Agrivoltaics: The future of farming?

Land use is one of the most important — and least discussed — areas of climate action. As the race towards a renewable UK grid accelerates, we look to renewable energy researcher, copywriter and blogger Robert Cathcart of Solarfast to explain how farming and solar power generation can easily share the same space.

white and blue solar panel system

Solar Farms have long been a bone of contention in the UK. We pride ourselves on our green and pleasant land and, over the last 300 years, traditional farming has contributed to the look of our beautiful British countryside.  

But, times are a-changing, and we often forget that there is nothing natural about the way our country looks. Fens, woodland and other natural habitats have been destroyed to make way for crops to feed our ever-expanding population.

To give an example of just how much things have changed, the total amount of hedgerows removed or damaged in the last 100 years would circle the earth 6 times. That’s a lot of indigenous species that have been made homeless. One thing that could help with rewilding, food production, energy generation AND the UK’s Net Zero journey is Agrivoltaics.

What is Agrivoltaics?

In essence, agrivoltaics is the mixing of agriculture and solar power generation (photovoltaics). While we are all familiar with the concepts of solar farms, agrivoltaic farms differ in that they are designed to promote food production as well as harvesting solar power. The idea being to design an energy system to enhance, or improve, the field that it is used in.
For instance, you may want to grow shade needing crops like Brassicas, carrots and beetroot, so a system that shaded those plants from the sun a few hours a day would be ideal. Or, maybe you’re growing cereal crops, in which case you’d design something with high frames to keep the panes out of the way of the heavy machinery.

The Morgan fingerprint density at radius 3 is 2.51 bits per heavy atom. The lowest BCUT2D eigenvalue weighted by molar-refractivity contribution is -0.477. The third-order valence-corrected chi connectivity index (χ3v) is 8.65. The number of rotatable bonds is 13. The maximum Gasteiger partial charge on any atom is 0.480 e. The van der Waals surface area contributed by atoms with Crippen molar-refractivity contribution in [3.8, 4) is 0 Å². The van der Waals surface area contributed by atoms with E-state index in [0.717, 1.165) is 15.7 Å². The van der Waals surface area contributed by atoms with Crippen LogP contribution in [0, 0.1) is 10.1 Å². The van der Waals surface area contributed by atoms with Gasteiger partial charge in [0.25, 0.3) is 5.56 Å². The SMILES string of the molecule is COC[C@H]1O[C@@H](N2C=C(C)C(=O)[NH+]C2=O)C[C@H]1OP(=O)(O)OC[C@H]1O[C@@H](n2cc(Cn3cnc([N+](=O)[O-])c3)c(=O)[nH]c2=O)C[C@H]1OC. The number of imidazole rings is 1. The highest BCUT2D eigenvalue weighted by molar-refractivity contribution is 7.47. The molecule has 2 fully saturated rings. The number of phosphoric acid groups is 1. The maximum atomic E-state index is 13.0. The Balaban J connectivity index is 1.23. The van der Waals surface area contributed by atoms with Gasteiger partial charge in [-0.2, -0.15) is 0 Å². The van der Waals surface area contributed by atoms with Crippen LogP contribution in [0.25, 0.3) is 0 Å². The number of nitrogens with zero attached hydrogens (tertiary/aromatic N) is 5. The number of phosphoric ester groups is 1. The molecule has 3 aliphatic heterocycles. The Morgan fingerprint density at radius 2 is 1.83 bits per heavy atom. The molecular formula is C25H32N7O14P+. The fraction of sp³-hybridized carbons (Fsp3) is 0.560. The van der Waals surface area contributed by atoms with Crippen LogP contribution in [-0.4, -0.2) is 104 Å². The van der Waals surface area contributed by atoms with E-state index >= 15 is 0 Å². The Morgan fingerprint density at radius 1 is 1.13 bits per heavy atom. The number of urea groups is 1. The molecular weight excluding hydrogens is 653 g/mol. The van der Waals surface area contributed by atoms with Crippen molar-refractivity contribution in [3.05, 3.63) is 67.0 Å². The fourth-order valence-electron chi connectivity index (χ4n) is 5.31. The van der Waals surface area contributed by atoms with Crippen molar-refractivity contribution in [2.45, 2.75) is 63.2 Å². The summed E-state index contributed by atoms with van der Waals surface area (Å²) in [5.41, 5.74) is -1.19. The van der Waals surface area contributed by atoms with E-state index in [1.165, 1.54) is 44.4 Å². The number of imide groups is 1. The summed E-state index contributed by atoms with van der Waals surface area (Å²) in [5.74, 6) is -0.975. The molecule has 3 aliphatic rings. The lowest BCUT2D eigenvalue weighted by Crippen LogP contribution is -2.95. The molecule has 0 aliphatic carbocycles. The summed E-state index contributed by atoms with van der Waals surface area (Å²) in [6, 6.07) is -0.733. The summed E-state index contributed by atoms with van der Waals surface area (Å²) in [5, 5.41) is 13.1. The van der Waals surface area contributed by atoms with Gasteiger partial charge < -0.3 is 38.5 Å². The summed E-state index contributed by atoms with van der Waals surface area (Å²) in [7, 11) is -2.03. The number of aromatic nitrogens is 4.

History of Agrivoltaics

Agrivoltaics is not a new concept, but it hasn’t been gaining any traction in the world of energy production until now. It was first brought to prominence by Germans Armin Zastrow and Adolf Goetzberger, the founders of the Fraunhofer Institute for Solar Energy Systems ISE, in 1981. But, wasn’t really taken seriously until Christophe Dupraz arranged performance studies in France to see if the idea was viable – and it turns out it is.

Experiments in Agrivoltaics

As most of the world has signed up to the Paris Agreement on Climate Change, America’s little wobble notwithstanding, it is no surprise France is on the forefront of experiments in Agrivoltaics. Christophe Dupraz’s research into Land Use Optimization found that the kind of crops you grow can make or break the success of your Agrivoltaic land, and some crops were actually thriving while being under panels.

The panels are important too, as these studies looked at how shading affected the crop yields and the benefits of generating a micro-climate due to the panels being above the crops. Once you understand the PAR, which is the entire visible light spectrum (400–700 nm), and how that would affect different crops and the PV efficiency of the panels, you can start to design your farm and how it will work.

Panels offer shading, but also let certain kinds of light through them that can benefit the veggies growing underneath. It was found, during these studies, that bell peppers increased their yield by up to 3 times!